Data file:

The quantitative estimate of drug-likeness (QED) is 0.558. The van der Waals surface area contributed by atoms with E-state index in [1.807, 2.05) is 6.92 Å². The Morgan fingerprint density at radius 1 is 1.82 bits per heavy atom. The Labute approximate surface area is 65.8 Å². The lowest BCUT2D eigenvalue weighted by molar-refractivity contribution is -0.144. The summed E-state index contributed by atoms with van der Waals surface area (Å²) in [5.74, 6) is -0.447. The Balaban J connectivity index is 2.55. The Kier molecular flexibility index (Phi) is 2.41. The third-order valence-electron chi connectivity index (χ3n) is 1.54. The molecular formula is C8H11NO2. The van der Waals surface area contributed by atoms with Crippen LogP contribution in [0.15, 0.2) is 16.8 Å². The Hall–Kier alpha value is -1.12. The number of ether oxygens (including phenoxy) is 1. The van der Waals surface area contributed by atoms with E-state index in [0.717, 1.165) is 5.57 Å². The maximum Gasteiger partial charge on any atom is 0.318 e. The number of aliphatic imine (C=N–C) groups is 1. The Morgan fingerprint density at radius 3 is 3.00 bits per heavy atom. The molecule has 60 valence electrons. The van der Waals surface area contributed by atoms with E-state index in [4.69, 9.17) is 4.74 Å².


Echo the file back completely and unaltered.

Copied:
The quantitative estimate of drug-likeness (QED) is 0.558. The van der Waals surface area contributed by atoms with E-state index in [1.807, 2.05) is 6.92 Å². The Morgan fingerprint density at radius 1 is 1.82 bits per heavy atom. The Labute approximate surface area is 65.8 Å². The lowest BCUT2D eigenvalue weighted by molar-refractivity contribution is -0.144. The summed E-state index contributed by atoms with van der Waals surface area (Å²) in [5.74, 6) is -0.447. The Balaban J connectivity index is 2.55. The Kier molecular flexibility index (Phi) is 2.41. The third-order valence-electron chi connectivity index (χ3n) is 1.54. The molecular formula is C8H11NO2. The van der Waals surface area contributed by atoms with Crippen LogP contribution in [0.15, 0.2) is 16.8 Å². The Hall–Kier alpha value is -1.12. The number of ether oxygens (including phenoxy) is 1. The van der Waals surface area contributed by atoms with E-state index in [0.717, 1.165) is 5.57 Å². The maximum Gasteiger partial charge on any atom is 0.318 e. The number of aliphatic imine (C=N–C) groups is 1. The Morgan fingerprint density at radius 3 is 3.00 bits per heavy atom. The molecule has 60 valence electrons. The van der Waals surface area contributed by atoms with E-state index in [4.69, 9.17) is 4.74 Å².